Solomon Islands has a relatively stable banking system closely integrated with the financial systems of Australia and New Zealand, regulated by the Central Bank of Solomon Islands (CBSI), in accordance with the Financial Institutions Act 1998 (FI Act), Central Bank of Solomon Islands Act 2012 (CBSI Act), and prudential standards issued under the FI Act. 

There are also strict controls in place in Solomon Islands regarding the control of all financial transactions, and dealings in foreign currency and securities, between residents of Solomon Islands and other countries, set out in the Exchange Control Act 1976 (EC Act), Exchange Control (Foreign Exchange) Regulations (EC Regulations), and Exchange Control Policy (EC Policy). 


Persons carrying on ‘banking business’ in the Solomon Islands must be licensed under the FI Act.  ‘Banking business’ is defined as:

  • the business of accepting deposits from the public or members thereof, withdrawable or payable upon demand or after a fixed period or after notice, or any similar operation through the frequent sales or placement of bonds, certificates, notes or other securities, and the use of such funds, either in whole or in part, for loans or investment for the account and at the risk of the person doing such business; and
  • any other activity recognised by the Central Bank as customary banking practice which a licensed financial institution engaging in the activities described in the first paragraph, may additionally be authorised to do so by the Central Bank or any related activity which the Central Bank may consider appropriate.


The FI Act provides a supervisory umbrella, and addresses such issues as:

  • defining financial institutions and banking business;
  • rules regarding ownership;
  • licensing requirements;
  • minimum capital requirements;
  • restrictions of business activities;
  • definition of the roles and duties of external auditors;
  • measures to protect the interests of depositors;
  • a supervisory and examination system;
  • situations where CBSI may intervene in the operations of a financial institution;
  • transfer of ownership or control of a financial institution; and
  • sanctions for non-compliance by financial institutions or their officers.

CBSI has power under section 8 of the FI Act to issue prudential standards for the regulation of the banking industry.  There are currently six prudential standards, dealing with capital adequacy, asset classification and provisioning, foreign currency open positions, external audit, large credit exposures, and liquidity management.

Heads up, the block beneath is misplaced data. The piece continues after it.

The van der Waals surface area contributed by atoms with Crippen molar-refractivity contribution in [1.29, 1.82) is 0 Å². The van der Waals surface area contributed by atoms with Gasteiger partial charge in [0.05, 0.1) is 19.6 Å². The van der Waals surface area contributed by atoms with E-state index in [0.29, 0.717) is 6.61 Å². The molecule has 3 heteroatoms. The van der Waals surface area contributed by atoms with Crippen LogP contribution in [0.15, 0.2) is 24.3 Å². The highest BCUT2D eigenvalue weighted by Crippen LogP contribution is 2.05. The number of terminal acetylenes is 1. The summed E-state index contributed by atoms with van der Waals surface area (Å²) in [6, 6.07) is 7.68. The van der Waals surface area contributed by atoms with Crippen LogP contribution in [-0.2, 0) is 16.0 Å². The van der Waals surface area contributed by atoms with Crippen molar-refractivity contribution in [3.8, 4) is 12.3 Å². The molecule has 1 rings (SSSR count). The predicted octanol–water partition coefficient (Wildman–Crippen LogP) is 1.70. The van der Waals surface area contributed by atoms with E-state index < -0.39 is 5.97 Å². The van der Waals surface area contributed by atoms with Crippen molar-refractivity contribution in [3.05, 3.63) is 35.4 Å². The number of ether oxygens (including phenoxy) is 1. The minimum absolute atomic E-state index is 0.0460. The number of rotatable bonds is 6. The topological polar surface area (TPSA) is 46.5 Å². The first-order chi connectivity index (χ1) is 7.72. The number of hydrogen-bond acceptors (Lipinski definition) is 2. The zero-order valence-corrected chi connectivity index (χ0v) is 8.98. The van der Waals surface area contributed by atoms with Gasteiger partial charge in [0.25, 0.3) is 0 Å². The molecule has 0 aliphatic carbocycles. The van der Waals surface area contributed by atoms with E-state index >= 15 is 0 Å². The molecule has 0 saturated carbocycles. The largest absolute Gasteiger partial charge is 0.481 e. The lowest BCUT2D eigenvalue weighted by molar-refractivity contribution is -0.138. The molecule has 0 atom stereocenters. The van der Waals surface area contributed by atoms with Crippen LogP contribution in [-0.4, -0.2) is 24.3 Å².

CBSI was established in February 1983 under the Central Bank of Solomon Islands Act [Cap 49] (Old CBSI Act), which was amended in 1985 to extend CBSI’s supervisory capabilities and banking functions.  Today, besides being charged with the responsibility of acting as banker to Government and commercial banks, CBSI, as agent for Government, is responsible for conducting monetary policy. 

The Central Bank of Solomon Islands Act 2012 (CBSI Bill) has recently been passed by the Solomon Islands Parliament.  Its purpose is to bring CBSI legislation in line with international best practice for central banking legislation and governance.  The CBSI Act strengthens CBSI’s autonomy and accountability to ensure that central banking policy and practice continues to be effective and efficient in facilitating price and financial sector stability, which is essential for sustainable economic growth in Solomon Islands.  The CBSI Act:

  • removes or limits political interference into CBSI institutional autonomy;
  • clearly identifies and prioritises the objectives of CBSI and aligns its functions with its objectives;
  • facilitates the use of direct instrument of monetary policy in addition to indirect instrument as used in modern central banking;
  • strengthens CBSI members’ personal autonomy, giving tighter criteria, rules and policies on extending and fixing mandates for the members of the board;